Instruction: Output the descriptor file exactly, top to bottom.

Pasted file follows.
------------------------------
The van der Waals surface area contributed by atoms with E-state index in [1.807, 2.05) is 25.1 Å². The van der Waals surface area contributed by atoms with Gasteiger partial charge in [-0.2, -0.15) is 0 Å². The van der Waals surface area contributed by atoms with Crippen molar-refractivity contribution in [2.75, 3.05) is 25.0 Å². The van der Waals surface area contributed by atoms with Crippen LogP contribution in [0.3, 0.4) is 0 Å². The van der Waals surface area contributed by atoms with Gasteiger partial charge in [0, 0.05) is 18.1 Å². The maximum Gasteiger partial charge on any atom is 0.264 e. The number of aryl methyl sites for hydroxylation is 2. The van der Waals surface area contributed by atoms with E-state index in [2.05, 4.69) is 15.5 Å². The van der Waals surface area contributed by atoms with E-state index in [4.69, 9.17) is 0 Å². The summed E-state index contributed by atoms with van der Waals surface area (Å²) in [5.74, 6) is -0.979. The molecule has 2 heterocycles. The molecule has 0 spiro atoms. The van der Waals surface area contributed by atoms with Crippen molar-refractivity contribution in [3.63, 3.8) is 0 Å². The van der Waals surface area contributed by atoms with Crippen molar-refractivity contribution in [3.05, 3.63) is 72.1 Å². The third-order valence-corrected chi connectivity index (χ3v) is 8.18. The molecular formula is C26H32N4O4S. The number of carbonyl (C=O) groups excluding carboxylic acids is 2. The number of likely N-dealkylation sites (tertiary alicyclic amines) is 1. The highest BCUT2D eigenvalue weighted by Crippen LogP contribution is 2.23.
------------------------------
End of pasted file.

The van der Waals surface area contributed by atoms with E-state index in [1.807, 2.05) is 25.1 Å². The van der Waals surface area contributed by atoms with Gasteiger partial charge in [-0.2, -0.15) is 0 Å². The van der Waals surface area contributed by atoms with Crippen molar-refractivity contribution in [2.75, 3.05) is 25.0 Å². The van der Waals surface area contributed by atoms with Crippen LogP contribution in [0.3, 0.4) is 0 Å². The van der Waals surface area contributed by atoms with Gasteiger partial charge in [0, 0.05) is 18.1 Å². The maximum Gasteiger partial charge on any atom is 0.264 e. The number of aryl methyl sites for hydroxylation is 2. The van der Waals surface area contributed by atoms with E-state index in [2.05, 4.69) is 15.5 Å². The van der Waals surface area contributed by atoms with E-state index in [4.69, 9.17) is 0 Å². The summed E-state index contributed by atoms with van der Waals surface area (Å²) in [5.74, 6) is -0.979. The molecule has 2 heterocycles. The molecule has 0 spiro atoms. The van der Waals surface area contributed by atoms with Crippen molar-refractivity contribution in [3.63, 3.8) is 0 Å². The van der Waals surface area contributed by atoms with Crippen molar-refractivity contribution in [3.05, 3.63) is 72.1 Å². The third-order valence-corrected chi connectivity index (χ3v) is 8.18. The molecular formula is C26H32N4O4S. The number of carbonyl (C=O) groups excluding carboxylic acids is 2. The number of likely N-dealkylation sites (tertiary alicyclic amines) is 1. The highest BCUT2D eigenvalue weighted by Crippen LogP contribution is 2.23.